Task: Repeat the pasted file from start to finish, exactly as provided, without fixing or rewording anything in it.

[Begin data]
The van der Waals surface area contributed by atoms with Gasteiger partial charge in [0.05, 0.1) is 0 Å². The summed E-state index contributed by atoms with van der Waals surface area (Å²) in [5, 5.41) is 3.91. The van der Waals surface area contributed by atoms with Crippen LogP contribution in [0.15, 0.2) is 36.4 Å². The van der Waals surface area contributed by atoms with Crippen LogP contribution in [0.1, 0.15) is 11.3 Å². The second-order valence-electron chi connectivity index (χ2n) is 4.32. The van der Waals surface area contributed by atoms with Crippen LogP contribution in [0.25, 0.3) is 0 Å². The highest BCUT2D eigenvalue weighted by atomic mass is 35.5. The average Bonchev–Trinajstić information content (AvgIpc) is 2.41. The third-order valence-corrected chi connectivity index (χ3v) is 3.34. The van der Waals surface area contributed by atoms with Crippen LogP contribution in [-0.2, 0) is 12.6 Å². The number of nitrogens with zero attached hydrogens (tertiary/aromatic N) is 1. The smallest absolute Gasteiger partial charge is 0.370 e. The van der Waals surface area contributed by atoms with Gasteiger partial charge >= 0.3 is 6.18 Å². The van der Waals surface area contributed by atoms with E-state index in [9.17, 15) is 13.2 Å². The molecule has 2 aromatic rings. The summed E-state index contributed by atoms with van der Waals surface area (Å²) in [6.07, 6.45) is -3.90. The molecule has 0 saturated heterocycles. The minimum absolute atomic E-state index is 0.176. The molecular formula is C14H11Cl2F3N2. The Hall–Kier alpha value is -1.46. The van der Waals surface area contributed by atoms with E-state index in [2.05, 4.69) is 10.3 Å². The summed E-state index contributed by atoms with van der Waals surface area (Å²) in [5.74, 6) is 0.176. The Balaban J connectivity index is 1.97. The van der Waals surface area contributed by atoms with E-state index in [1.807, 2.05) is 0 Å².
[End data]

The van der Waals surface area contributed by atoms with Gasteiger partial charge in [0.05, 0.1) is 0 Å². The summed E-state index contributed by atoms with van der Waals surface area (Å²) in [5, 5.41) is 3.91. The van der Waals surface area contributed by atoms with Crippen LogP contribution in [0.15, 0.2) is 36.4 Å². The van der Waals surface area contributed by atoms with Crippen LogP contribution in [0.1, 0.15) is 11.3 Å². The second-order valence-electron chi connectivity index (χ2n) is 4.32. The van der Waals surface area contributed by atoms with Crippen LogP contribution in [0.25, 0.3) is 0 Å². The highest BCUT2D eigenvalue weighted by atomic mass is 35.5. The average Bonchev–Trinajstić information content (AvgIpc) is 2.41. The third-order valence-corrected chi connectivity index (χ3v) is 3.34. The van der Waals surface area contributed by atoms with Crippen LogP contribution in [-0.2, 0) is 12.6 Å². The number of nitrogens with zero attached hydrogens (tertiary/aromatic N) is 1. The smallest absolute Gasteiger partial charge is 0.370 e. The van der Waals surface area contributed by atoms with Gasteiger partial charge >= 0.3 is 6.18 Å². The van der Waals surface area contributed by atoms with E-state index in [9.17, 15) is 13.2 Å². The molecule has 2 aromatic rings. The summed E-state index contributed by atoms with van der Waals surface area (Å²) in [6.07, 6.45) is -3.90. The molecule has 0 saturated heterocycles. The minimum absolute atomic E-state index is 0.176. The molecular formula is C14H11Cl2F3N2. The Hall–Kier alpha value is -1.46. The van der Waals surface area contributed by atoms with E-state index in [2.05, 4.69) is 10.3 Å². The summed E-state index contributed by atoms with van der Waals surface area (Å²) in [5.74, 6) is 0.176. The Balaban J connectivity index is 1.97. The van der Waals surface area contributed by atoms with E-state index in [1.807, 2.05) is 0 Å².